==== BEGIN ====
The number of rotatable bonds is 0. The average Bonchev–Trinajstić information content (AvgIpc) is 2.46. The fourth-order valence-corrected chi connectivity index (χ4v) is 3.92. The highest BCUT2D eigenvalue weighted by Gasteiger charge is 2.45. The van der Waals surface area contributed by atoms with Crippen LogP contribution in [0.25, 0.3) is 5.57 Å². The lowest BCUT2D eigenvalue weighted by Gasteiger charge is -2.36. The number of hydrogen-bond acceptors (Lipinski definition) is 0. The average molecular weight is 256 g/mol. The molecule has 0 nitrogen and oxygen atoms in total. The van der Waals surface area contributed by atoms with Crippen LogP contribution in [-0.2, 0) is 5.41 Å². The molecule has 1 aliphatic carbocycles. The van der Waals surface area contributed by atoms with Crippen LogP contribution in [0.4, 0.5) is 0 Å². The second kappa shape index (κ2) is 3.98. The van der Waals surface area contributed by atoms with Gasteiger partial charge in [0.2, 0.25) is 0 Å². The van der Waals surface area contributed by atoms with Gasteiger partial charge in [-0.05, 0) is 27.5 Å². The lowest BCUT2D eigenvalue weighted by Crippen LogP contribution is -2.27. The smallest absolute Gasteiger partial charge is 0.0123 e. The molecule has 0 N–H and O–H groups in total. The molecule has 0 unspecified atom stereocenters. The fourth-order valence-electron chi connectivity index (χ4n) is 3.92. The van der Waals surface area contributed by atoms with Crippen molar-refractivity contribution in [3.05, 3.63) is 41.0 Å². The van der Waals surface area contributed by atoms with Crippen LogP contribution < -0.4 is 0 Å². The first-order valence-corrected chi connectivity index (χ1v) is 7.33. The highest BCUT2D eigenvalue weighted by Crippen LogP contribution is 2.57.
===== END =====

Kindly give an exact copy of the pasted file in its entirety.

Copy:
The number of rotatable bonds is 0. The average Bonchev–Trinajstić information content (AvgIpc) is 2.46. The fourth-order valence-corrected chi connectivity index (χ4v) is 3.92. The highest BCUT2D eigenvalue weighted by Gasteiger charge is 2.45. The van der Waals surface area contributed by atoms with Crippen LogP contribution in [0.25, 0.3) is 5.57 Å². The lowest BCUT2D eigenvalue weighted by Gasteiger charge is -2.36. The number of hydrogen-bond acceptors (Lipinski definition) is 0. The average molecular weight is 256 g/mol. The molecule has 0 nitrogen and oxygen atoms in total. The van der Waals surface area contributed by atoms with Crippen LogP contribution in [-0.2, 0) is 5.41 Å². The molecule has 1 aliphatic carbocycles. The van der Waals surface area contributed by atoms with Crippen LogP contribution in [0.4, 0.5) is 0 Å². The second kappa shape index (κ2) is 3.98. The van der Waals surface area contributed by atoms with Gasteiger partial charge in [0.2, 0.25) is 0 Å². The van der Waals surface area contributed by atoms with Gasteiger partial charge in [-0.05, 0) is 27.5 Å². The lowest BCUT2D eigenvalue weighted by Crippen LogP contribution is -2.27. The smallest absolute Gasteiger partial charge is 0.0123 e. The molecule has 0 N–H and O–H groups in total. The molecule has 0 unspecified atom stereocenters. The fourth-order valence-electron chi connectivity index (χ4n) is 3.92. The van der Waals surface area contributed by atoms with Crippen molar-refractivity contribution in [3.05, 3.63) is 41.0 Å². The van der Waals surface area contributed by atoms with Crippen LogP contribution < -0.4 is 0 Å². The first-order valence-corrected chi connectivity index (χ1v) is 7.33. The highest BCUT2D eigenvalue weighted by Crippen LogP contribution is 2.57.